Calling the $120 million in federal stimulus funding for broadband infrastructure expansion in Maine a “transformational moment,” Sen. Angus King said the state’s plans to use the money must be technologically “future proof.”
The money puts Maine, which is planning several efforts to get broadband to underserved areas, in the unusual position of suddenly being awash with money. The questions that the senator and broadband experts discussed on a webinar Monday included how to best put the money to work and how to assure that new infrastructure withstands the test of time.
King, a former two-term governor and an independent who caucuses with Democrats, and Sen. Mark Warner, D-Virginia, negotiated with the White House to get the broadband money into the stimulus bill.
“We have a whole lot of additional money coming to the communities, cities, towns and the state, and there’s going to be a lot of flexibility on the use of those funds,” King told the webinar hosted by the Maine Broadband Coalition.
The pandemic shined a light on slow internet while workers and students stayed at home and added network traffic. The ConnectMaine Authority’s action plan estimated it would cost $600 million to bring high-speed internet to 95 percent of the state. Maine voters passed a $15 million broadband bond in July and the Legislature is considering another $100 million bond that the state’s economic recovery committee recommended to Gov. Janet Mills last year.
The $120 million under the stimulus bill, which will be disbursed in the form of block grants to communities, is higher than the original estimate of $100 million, King said. It is part of the $10 billion the stimulus bill allocated to get the nation up to speed with the internet, but he said substantially more money for broadband should be coming in a new infrastructure package over the next few months.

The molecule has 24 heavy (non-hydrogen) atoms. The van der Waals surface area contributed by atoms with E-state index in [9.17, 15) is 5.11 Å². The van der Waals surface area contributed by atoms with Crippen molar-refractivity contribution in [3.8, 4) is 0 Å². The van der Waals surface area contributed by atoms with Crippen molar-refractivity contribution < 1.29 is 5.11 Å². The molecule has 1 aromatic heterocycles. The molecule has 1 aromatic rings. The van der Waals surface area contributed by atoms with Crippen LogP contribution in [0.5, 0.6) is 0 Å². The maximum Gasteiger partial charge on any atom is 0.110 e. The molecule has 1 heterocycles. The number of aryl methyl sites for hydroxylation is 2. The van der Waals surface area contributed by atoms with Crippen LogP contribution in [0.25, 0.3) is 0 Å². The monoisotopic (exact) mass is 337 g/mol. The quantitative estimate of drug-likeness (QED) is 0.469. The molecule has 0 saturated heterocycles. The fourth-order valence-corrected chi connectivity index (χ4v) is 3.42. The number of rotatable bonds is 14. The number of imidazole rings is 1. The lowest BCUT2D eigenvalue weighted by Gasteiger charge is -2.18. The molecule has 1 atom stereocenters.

“We don’t consider this the last word,” King said of that money.
There is other federal money that Maine might receive on top of that, said Peggy Schaffer, executive director of the Connect ME Authority. It includes part of the $100 million to $120 million from the Treasury Department for broadband and water, $411 million for schools from the U.S. Department of Energy that includes broadband and another $7.1 billion from the Federal Communications Commission for needs including broadband for schools and libraries.
With the large amount of federal, state, local and potentially private money targeted toward broadband, Schaffer said it is time to plan carefully.
“It’s time to think broadly about what we want to do, why we want to do it and how we make [broadband] future-proof,” she said.